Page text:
Critics’ Picks

  • Alwar Balasubramaniam, Study for a liquid mountain, 2017–18, fiberglass and iron, 9 x 4 5/8'.

    Alwar Balasubramaniam

    Talwar Gallery | New Delhi
    C-84 Neeti Bagh
    February 8 - May 12

    Though described in the show’s catalogue essay as a “departure” from his practice, the works on display in Alwar Balasubramaniam’s exhibition are fairly representative of his long-standing interest in exploring surfaces and negative space. He uses an eclectic range of media––fiberglass, cotton, terra-cotta, enamel, soil, wood, cement, acrylic, iron, oil, resin, graphite, aluminum, marble, and sandstone––to interpret the effects of the environment on human artistry.

    The tension between the intentional and the organic is apparent in an untitled work from 2017, a large multicolored blot made using pigment and binder––the phrase “traces of evaporation” is part of its caption in the checklist. The brown pigment, the first of a series of concentric layers applied to a marble surface, peeps out from a peeling hole in the center, a blemish made by the natural process of evaporation (and the artist’s own intervention) that imparts the complexity and texture of a living thing. Repeating a simple combination of materials, this time on canvas, the striking Up in the air, 2017, is a dark ovoid work featuring a series of cracks, suggesting an ominous hatching.

    The highlights of the exhibition are the monumental sculptures: the volcanic red Study for a liquid mountain, 2017–18, made from fiberglass and iron, and Nothing to fall, 2016–17, made of fiberglass and cement. Inspired by stalactites, the latter is installed on the gallery’s ceiling and hangs down to the ground floor, staid and unmoving like a mythical chain of justice. Instead of the usual decrying of the human domination of nature, Balasubramanian flips the civilizational narrative about art being a result of human intervention. Drawing on a legacy of Land art, his sculptures echo what Rosalind Krauss recognized as an expansion of the field.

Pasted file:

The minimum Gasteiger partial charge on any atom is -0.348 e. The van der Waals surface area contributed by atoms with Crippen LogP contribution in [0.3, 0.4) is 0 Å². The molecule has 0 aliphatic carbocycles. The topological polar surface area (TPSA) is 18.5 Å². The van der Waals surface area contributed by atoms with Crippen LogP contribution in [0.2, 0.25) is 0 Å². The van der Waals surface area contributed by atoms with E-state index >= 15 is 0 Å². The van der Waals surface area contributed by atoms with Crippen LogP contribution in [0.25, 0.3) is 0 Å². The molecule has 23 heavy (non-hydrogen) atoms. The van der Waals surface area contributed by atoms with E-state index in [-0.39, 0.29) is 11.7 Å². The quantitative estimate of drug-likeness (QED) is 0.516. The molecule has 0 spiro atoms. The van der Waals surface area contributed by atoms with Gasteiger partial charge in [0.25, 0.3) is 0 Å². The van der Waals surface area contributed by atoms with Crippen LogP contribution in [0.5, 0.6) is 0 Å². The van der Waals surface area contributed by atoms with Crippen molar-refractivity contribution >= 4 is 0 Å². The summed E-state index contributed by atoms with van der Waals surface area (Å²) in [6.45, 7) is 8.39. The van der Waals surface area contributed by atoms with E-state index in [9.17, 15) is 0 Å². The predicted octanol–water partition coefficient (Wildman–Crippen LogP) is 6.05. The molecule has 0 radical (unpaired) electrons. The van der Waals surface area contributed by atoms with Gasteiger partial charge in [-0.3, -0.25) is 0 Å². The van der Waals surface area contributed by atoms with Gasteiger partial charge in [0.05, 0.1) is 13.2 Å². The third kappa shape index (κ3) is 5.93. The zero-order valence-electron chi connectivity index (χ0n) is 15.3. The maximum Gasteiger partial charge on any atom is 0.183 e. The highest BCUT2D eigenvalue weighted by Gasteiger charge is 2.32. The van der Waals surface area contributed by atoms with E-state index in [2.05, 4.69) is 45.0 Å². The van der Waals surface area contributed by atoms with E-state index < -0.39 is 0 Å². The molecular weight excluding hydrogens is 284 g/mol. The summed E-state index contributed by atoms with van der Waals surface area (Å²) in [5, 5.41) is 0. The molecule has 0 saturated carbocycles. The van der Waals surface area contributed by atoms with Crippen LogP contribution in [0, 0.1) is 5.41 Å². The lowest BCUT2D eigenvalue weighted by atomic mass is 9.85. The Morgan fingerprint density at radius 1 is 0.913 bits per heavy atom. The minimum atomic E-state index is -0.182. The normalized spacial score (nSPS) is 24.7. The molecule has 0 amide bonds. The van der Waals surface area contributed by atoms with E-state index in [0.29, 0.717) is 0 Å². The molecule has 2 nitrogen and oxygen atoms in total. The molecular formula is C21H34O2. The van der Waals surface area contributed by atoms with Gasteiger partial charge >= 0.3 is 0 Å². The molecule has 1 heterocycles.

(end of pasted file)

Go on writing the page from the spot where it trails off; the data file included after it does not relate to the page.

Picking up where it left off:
• Dileep Prakash, Untitled, 2008, pigment print, 12 x 15”.

    Dileep Prakash

    A-4 Green Avenue Street Off Green Avenue, Church/Mall Road, Vasant Kunj
    February 3 - March 17

    The otherworldliness of Dileep Prakash’s black-and-white photographs of moonlit forests and bungalows is intensified by the way the works are generously spaced throughout this wide-walled gallery. In “Sleeping in the Forest,” his third exhibition in this venue, Prakash presents a series featuring British-era rest houses and the Himalayan jungles in which they were built. The prints (all Untitled, 2007–2016) loom large, their size befitting the architectural and arboreal solidity on display.

    These bungalows made an impression on Prakash when he stayed in them as a child, and he has been photographing them for years, imbuing his images with a melancholic texture. Medium-long shots of atmospheric landscapes frame a high-contrast theater, the use of long exposure causing firefly-like light streaks of various shapes. The chiaroscuro of white facades and dark foliage is leavened by a subtler choreography of light: the bulb left on, the door ajar, the lichen on tree bark, a slice of sky.

    Shooting under the moonlight imparts an obvious intrigue to pictures; they are rescued from banality by the way in which the exposure suggests a reflective period of anticipation. It is in this longueur that Prakash’s history with the terrain comes into play, phantomlike. A country path vanishes into a bend; deciduous trees slant sharply on slopes; and certain angles at which the houses are photographed suggest a haunting. Michael Kenna’s experiments with nocturnal photography and remote landscapes come to mind. So does O. Winston Link’s level of detail, with which Prakash might be familiar, having previously created a series on the extinction of India’s steam locomotives.

    Forests are a trope in the South Asian aesthetic canon—in epics such as the Ramayana and in Mughal miniature paintings, for example. In Prakash’s work, they become a site of tension between self-knowledge and the unknowable nature of the world.